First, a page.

DTSA Space Directorate

Sea launch rocket

The purpose of the Space Directorate (SD), and the goal of its monitors, is to preserve critical U.S. space-related technological advantages and prevent the diversion or proliferation of critical technology that could prove detrimental to U.S. national security in the wrong hands. SD facilitates the U.S. space industry’s competitiveness in the international marketplace by providing responsive monitoring services that support the U.S. space industry’s State Department-approved export requests. SD maintains a qualified and readily accessible workforce that can respond quickly to industry’s demands for monitoring services.

The mission of SD is to monitor technical data and defense servicesassociated with approved launches of U.S. satellites by non-U.S. launch vehicles and other rocket-related programs to prevent the unauthorized transfer of critical U.S. space-related technology.

SD monitoring is applied and takes effect when DoS DDTC imposes special export controls (SECs) on space related export authorizations (i.e., licenses and Technical Assistance Agreements). SECs are:

  1. Technology Transfer Control Plan (TTCP): A TTCP defines the procedures, controls, and processes a company intends to implement to satisfy the controls and limitations imposed by provisos on the export authorization. The TTCP delineates the plan the applicant will follow to prevent the unauthorized transfer of information.
  2. Technical Data Review: Requires all technical data to be reviewed by DTSA/SD, prior to export.
  3. Monitoring of Technical Interchanges: A DTSA monitor will attend all meetings and interactions to ensure that defense services/technical assistance remains within the scope of the export authorization.

When these SECs are applied to an export authorization, which has been processed through USXPORTS, industry will then interact with DTSA/SD using Spacelink. Spacelink is a web-based secured-communications interface used by DTSA/SD and industry to facilitate interactions on export authorizations, TTCPs, technical data transfers, and technical assistance/defense services. Once a company has established a Spacelink account, both the DDTC export approval and the company submitted export authorization request must be loaded into Spacelink for acceptance by DTSA/SD. Subsequently, a Draft TTCP can be uploaded for DTSA/SD review and approval. Once DTSA/SD reviews and approves the draft TTCP, a company can then upload the Final TTCP into Spacelink. When the Final TTCP is uploaded and approved the company is authorized to export technical data and defense services as authorized in the export authorization.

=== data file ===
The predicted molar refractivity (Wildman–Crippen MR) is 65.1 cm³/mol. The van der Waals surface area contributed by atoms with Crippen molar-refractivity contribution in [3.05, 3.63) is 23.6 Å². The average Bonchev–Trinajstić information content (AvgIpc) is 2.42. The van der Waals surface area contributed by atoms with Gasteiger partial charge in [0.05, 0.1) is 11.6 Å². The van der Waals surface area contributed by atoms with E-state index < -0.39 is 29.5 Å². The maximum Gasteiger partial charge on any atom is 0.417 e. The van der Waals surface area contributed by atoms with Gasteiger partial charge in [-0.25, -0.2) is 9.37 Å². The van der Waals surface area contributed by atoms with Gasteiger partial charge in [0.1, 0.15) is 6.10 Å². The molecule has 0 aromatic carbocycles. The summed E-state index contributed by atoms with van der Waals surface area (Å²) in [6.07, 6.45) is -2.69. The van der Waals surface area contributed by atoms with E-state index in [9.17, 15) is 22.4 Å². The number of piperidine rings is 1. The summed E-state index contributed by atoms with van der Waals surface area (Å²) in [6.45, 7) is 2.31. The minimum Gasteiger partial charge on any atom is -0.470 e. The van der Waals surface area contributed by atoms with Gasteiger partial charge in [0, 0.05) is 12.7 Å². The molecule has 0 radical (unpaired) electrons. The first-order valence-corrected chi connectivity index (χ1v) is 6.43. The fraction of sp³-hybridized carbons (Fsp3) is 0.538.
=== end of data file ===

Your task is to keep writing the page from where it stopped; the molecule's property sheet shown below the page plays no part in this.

DoS jurisdiction applies in cases where the export of a U.S. satellite (or related items) is for launch on a foreign launch vehicle. For the very specific case of the export of a U.S. satellite (or related items) to be launched in, or by nationals of a country that is neither a member of NATO, nor a major non-NATO ally of the U.S., SECs are mandated (referencePL 105-261, PL 106-65, and 22 CFR 124.15). In these cases where SECs are mandated all government monitoring costs must be reimbursed by the applicant. In addition, for these cases in the event of a launch failure a separate mandatory license is required for launch failure (crash) investigations and analyses. These mandatory launch failure licenses require reimbursement.

Although 22 CFR 124.15 does not require the application of SECs for the launch of U.S. origin satellites and components from or by nationals of a country that are members of NATO, or major non-NATO allies, such export controls may nonetheless be applied. SECs may also be applied to rocket or space launch vehicle development programs. When DoS DDTC imposes one or all of the SECs on an export authorization, then DTSA/SD will address the given export authorization and accompanying SECs in the manner described above. However the costs of implementing these SECs will be borne by the DoD and will not be reimbursed by industry. In addition, for these cases in the event of a launch failure a separate mandatory license is required for launch failure (crash) investigations and analyses. These mandatory launch failure licenses do not require reimbursement.

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